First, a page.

Make Your Products easy to Buy

Sunday 25 August 2013
Make Your Products easy to Buy

In this article we will discuss the third of our 8 Rules of Growing a Great Business – “Make your products easy to buy”, and by this we mean the channels you use to get your product/service to market.  In answering the question ‘what channels should I use’, or ‘how should I sell my product’, the simple answer is ‘in a way that makes it easy to buy’.

Think about some of the products we buy in everyday life, for example a sandwich for lunch. Convenience is often the issue here.  Most of us won’t drive for 30 minutes to buy a sandwich so for the sandwich supplier, being close to their target market is a key requirement.  However when it comes to buying a car, research suggests those of us in urban areas are prepared to travel up to 45 minutes to visit a showroom.  Imagine if that sandwich we just mentioned could be purchased in the same way as a bus tour.  Would I buy a sandwich voucher online and turn up at the shop with my voucher ready to exchange it for a sandwich?  No.  But I may do that when booking a 14 day bus tour through central Australia.  But what if your target market doesn’t have ready access to a computer and printer?  Am I excluding that part of the market from ever buying my product, by the way in which I require them to transact?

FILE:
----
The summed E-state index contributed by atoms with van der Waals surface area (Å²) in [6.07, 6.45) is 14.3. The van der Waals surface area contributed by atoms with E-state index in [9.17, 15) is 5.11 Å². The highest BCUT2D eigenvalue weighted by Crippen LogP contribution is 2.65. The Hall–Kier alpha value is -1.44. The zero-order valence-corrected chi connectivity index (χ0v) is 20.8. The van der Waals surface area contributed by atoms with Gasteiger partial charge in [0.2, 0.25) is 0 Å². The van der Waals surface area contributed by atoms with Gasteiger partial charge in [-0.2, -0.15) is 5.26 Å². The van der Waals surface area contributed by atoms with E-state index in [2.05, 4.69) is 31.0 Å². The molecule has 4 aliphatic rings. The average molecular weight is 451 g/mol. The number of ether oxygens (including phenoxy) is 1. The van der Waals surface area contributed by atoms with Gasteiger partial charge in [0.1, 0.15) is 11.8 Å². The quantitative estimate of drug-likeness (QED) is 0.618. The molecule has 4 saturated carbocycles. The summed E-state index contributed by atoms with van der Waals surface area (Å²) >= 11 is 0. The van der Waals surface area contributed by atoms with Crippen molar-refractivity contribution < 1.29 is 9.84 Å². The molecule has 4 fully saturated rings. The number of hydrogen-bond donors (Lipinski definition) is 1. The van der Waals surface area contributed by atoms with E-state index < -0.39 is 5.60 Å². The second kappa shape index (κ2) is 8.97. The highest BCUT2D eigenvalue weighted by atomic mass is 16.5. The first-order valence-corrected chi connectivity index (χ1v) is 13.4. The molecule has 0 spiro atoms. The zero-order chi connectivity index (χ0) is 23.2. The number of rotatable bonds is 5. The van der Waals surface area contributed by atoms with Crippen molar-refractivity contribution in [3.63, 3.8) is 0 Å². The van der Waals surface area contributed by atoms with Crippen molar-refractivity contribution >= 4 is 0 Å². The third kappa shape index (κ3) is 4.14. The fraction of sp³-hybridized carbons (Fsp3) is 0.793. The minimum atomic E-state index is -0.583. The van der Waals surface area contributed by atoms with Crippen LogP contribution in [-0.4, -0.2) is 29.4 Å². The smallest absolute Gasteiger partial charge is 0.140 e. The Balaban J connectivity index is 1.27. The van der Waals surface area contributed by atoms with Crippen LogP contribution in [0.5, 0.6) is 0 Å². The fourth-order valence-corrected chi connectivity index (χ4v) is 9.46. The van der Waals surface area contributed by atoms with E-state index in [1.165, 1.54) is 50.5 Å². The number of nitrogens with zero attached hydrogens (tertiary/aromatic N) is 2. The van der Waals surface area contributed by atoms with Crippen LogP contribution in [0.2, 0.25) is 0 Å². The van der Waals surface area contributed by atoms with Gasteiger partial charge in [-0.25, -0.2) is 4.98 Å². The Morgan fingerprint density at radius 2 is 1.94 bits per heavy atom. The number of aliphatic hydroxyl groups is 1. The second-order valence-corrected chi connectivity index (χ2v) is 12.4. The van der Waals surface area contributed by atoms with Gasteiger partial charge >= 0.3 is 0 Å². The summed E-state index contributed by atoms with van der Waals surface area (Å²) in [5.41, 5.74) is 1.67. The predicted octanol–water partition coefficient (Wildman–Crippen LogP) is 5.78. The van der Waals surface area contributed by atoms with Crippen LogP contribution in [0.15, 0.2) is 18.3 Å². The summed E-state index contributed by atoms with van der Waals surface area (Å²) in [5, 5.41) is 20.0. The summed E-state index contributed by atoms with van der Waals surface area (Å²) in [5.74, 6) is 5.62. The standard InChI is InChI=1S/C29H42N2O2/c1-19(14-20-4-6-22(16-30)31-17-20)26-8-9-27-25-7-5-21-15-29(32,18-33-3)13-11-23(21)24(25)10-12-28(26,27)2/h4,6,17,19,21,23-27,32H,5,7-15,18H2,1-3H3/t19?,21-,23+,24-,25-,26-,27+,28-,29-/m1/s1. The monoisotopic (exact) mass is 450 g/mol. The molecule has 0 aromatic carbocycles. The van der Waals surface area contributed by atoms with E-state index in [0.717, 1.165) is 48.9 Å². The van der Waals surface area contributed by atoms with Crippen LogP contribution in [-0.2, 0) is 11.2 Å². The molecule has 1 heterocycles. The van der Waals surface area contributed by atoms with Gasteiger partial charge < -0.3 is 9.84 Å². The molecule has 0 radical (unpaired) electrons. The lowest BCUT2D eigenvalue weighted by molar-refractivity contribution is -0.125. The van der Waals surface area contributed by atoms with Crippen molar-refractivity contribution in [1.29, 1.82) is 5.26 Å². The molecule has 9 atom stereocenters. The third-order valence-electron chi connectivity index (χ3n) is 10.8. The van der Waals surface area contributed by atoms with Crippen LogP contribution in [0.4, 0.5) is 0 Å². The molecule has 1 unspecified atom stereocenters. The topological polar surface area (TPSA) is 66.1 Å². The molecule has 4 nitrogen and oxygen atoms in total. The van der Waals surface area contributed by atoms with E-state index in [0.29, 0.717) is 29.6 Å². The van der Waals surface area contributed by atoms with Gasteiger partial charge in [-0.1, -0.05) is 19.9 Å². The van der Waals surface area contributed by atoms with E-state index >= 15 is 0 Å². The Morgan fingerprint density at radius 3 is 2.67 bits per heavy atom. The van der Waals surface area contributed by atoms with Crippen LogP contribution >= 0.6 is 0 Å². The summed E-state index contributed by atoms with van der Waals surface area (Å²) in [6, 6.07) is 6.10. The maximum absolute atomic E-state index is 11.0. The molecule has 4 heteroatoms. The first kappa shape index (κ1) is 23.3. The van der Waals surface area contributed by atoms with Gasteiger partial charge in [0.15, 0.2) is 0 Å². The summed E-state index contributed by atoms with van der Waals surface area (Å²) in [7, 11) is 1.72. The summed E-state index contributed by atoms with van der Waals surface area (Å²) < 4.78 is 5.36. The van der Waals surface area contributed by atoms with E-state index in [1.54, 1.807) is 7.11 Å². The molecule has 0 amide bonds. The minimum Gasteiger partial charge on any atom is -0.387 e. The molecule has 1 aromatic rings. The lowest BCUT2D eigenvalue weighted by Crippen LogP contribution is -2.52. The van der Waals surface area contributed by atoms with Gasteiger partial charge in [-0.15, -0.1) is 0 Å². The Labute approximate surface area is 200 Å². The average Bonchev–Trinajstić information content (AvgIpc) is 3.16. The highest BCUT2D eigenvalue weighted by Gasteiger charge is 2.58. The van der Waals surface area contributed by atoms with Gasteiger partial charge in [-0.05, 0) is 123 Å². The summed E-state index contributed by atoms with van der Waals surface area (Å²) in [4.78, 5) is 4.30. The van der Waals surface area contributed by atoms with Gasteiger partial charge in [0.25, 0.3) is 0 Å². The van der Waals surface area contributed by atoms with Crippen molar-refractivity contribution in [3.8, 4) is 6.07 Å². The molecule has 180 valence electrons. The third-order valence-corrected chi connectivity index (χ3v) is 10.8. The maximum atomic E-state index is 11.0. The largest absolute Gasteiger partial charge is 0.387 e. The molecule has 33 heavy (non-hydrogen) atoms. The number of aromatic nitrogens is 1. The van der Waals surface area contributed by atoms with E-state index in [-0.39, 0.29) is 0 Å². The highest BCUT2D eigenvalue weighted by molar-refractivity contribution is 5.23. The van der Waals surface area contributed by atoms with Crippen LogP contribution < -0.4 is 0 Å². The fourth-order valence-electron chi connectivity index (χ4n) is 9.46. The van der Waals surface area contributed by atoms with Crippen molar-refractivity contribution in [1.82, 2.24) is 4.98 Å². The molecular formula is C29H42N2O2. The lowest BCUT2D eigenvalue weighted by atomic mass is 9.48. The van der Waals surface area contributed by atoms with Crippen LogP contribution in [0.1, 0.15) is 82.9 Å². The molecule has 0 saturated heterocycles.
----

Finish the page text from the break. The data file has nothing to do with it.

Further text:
One brand that has recently been making waves in the USA is Tesla.  A car manufacturer, Tesla also sells its cars directly to customers rather than via independent car dealerships.  Tesla’s showrooms are not on a High Street alongside other car dealerships (ever noticed how car dealerships arrange themselves close together?), instead its showroom is a standard retail space inside a shopping centre (ie. imagine Chadstone shopping centre with a car showroom next to the clothing and homewares stores).

The key point behind the Tesla story is that this business is seeking an innovative way to reach its target customers and in doing so is breaking the traditional industry mould.  Tesla has asked itself ‘how else could we sell our products,’ and in doing so, is starting to carve out its own niche in the car market by reaching customers they might never have reached before.

So ask yourself a few key questions: Who are your target customers? How are we currently trying to reach them? How could we improve our current channels?  How else could we possibly reach our target customers?  And it may be you will find a way of increasing sales.

Stuart Lindsay
Director – Business Consulting
Pitcher Partners